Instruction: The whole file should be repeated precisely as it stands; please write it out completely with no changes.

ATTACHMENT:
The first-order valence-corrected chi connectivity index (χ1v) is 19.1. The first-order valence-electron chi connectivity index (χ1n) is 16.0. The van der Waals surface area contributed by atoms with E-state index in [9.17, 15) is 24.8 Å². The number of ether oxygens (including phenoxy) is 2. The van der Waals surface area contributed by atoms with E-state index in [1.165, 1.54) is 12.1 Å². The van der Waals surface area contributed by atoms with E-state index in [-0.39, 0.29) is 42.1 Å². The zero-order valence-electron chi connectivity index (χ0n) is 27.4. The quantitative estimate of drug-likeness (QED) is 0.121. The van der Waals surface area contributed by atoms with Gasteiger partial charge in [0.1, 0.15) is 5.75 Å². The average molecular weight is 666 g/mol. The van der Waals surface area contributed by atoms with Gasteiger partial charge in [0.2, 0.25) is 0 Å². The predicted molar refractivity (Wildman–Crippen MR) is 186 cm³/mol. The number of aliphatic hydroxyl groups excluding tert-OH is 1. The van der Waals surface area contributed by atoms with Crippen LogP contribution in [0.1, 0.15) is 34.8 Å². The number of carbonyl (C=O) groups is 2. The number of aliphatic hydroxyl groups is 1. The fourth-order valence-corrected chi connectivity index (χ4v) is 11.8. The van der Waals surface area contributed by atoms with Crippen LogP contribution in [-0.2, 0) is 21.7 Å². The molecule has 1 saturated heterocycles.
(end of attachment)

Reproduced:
The first-order valence-corrected chi connectivity index (χ1v) is 19.1. The first-order valence-electron chi connectivity index (χ1n) is 16.0. The van der Waals surface area contributed by atoms with E-state index in [9.17, 15) is 24.8 Å². The number of ether oxygens (including phenoxy) is 2. The van der Waals surface area contributed by atoms with E-state index in [1.165, 1.54) is 12.1 Å². The van der Waals surface area contributed by atoms with E-state index in [-0.39, 0.29) is 42.1 Å². The zero-order valence-electron chi connectivity index (χ0n) is 27.4. The quantitative estimate of drug-likeness (QED) is 0.121. The van der Waals surface area contributed by atoms with Gasteiger partial charge in [0.1, 0.15) is 5.75 Å². The average molecular weight is 666 g/mol. The van der Waals surface area contributed by atoms with Gasteiger partial charge in [0.2, 0.25) is 0 Å². The predicted molar refractivity (Wildman–Crippen MR) is 186 cm³/mol. The number of aliphatic hydroxyl groups excluding tert-OH is 1. The van der Waals surface area contributed by atoms with Crippen LogP contribution in [0.1, 0.15) is 34.8 Å². The number of carbonyl (C=O) groups is 2. The number of aliphatic hydroxyl groups is 1. The fourth-order valence-corrected chi connectivity index (χ4v) is 11.8. The van der Waals surface area contributed by atoms with Crippen LogP contribution in [-0.2, 0) is 21.7 Å². The molecule has 1 saturated heterocycles.